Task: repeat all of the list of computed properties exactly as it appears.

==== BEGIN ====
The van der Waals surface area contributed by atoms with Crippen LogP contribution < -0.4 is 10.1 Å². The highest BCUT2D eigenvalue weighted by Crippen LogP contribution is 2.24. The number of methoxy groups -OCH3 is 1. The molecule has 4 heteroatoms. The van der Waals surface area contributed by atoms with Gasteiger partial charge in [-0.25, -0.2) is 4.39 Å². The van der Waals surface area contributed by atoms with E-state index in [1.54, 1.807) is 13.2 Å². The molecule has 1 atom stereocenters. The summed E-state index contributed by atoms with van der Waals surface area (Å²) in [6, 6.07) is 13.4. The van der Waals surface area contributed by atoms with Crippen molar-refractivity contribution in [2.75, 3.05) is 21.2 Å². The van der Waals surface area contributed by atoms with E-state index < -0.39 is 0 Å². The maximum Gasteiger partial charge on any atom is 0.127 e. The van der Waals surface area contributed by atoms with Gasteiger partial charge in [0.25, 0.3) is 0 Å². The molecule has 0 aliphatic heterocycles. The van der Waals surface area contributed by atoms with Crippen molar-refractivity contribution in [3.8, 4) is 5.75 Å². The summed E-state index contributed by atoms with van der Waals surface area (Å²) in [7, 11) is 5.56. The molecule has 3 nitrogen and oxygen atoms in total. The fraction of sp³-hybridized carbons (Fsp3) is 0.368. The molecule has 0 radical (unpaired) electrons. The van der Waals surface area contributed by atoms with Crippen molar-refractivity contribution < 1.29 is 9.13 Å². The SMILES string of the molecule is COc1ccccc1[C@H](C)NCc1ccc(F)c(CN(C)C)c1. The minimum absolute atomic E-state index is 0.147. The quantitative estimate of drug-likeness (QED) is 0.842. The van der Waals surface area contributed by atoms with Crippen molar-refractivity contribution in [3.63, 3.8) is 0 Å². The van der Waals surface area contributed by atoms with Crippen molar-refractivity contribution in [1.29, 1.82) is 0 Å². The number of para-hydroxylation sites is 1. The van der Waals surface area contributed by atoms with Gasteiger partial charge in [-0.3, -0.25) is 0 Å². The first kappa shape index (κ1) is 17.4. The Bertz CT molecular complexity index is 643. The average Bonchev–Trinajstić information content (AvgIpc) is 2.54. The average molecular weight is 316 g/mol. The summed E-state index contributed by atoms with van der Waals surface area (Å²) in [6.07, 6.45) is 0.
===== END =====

The van der Waals surface area contributed by atoms with Crippen LogP contribution < -0.4 is 10.1 Å². The highest BCUT2D eigenvalue weighted by Crippen LogP contribution is 2.24. The number of methoxy groups -OCH3 is 1. The molecule has 4 heteroatoms. The van der Waals surface area contributed by atoms with Gasteiger partial charge in [-0.25, -0.2) is 4.39 Å². The van der Waals surface area contributed by atoms with E-state index in [1.54, 1.807) is 13.2 Å². The molecule has 1 atom stereocenters. The summed E-state index contributed by atoms with van der Waals surface area (Å²) in [6, 6.07) is 13.4. The van der Waals surface area contributed by atoms with Crippen molar-refractivity contribution in [2.75, 3.05) is 21.2 Å². The van der Waals surface area contributed by atoms with E-state index < -0.39 is 0 Å². The maximum Gasteiger partial charge on any atom is 0.127 e. The van der Waals surface area contributed by atoms with Gasteiger partial charge in [0.25, 0.3) is 0 Å². The molecule has 0 aliphatic heterocycles. The van der Waals surface area contributed by atoms with Crippen molar-refractivity contribution in [3.8, 4) is 5.75 Å². The summed E-state index contributed by atoms with van der Waals surface area (Å²) in [7, 11) is 5.56. The molecule has 3 nitrogen and oxygen atoms in total. The fraction of sp³-hybridized carbons (Fsp3) is 0.368. The molecule has 0 radical (unpaired) electrons. The van der Waals surface area contributed by atoms with Crippen molar-refractivity contribution < 1.29 is 9.13 Å². The SMILES string of the molecule is COc1ccccc1[C@H](C)NCc1ccc(F)c(CN(C)C)c1. The minimum absolute atomic E-state index is 0.147. The quantitative estimate of drug-likeness (QED) is 0.842. The van der Waals surface area contributed by atoms with Crippen molar-refractivity contribution in [3.63, 3.8) is 0 Å². The van der Waals surface area contributed by atoms with Crippen molar-refractivity contribution in [1.29, 1.82) is 0 Å². The number of para-hydroxylation sites is 1. The van der Waals surface area contributed by atoms with Gasteiger partial charge in [-0.3, -0.25) is 0 Å². The first kappa shape index (κ1) is 17.4. The Bertz CT molecular complexity index is 643. The average Bonchev–Trinajstić information content (AvgIpc) is 2.54. The average molecular weight is 316 g/mol. The summed E-state index contributed by atoms with van der Waals surface area (Å²) in [6.07, 6.45) is 0.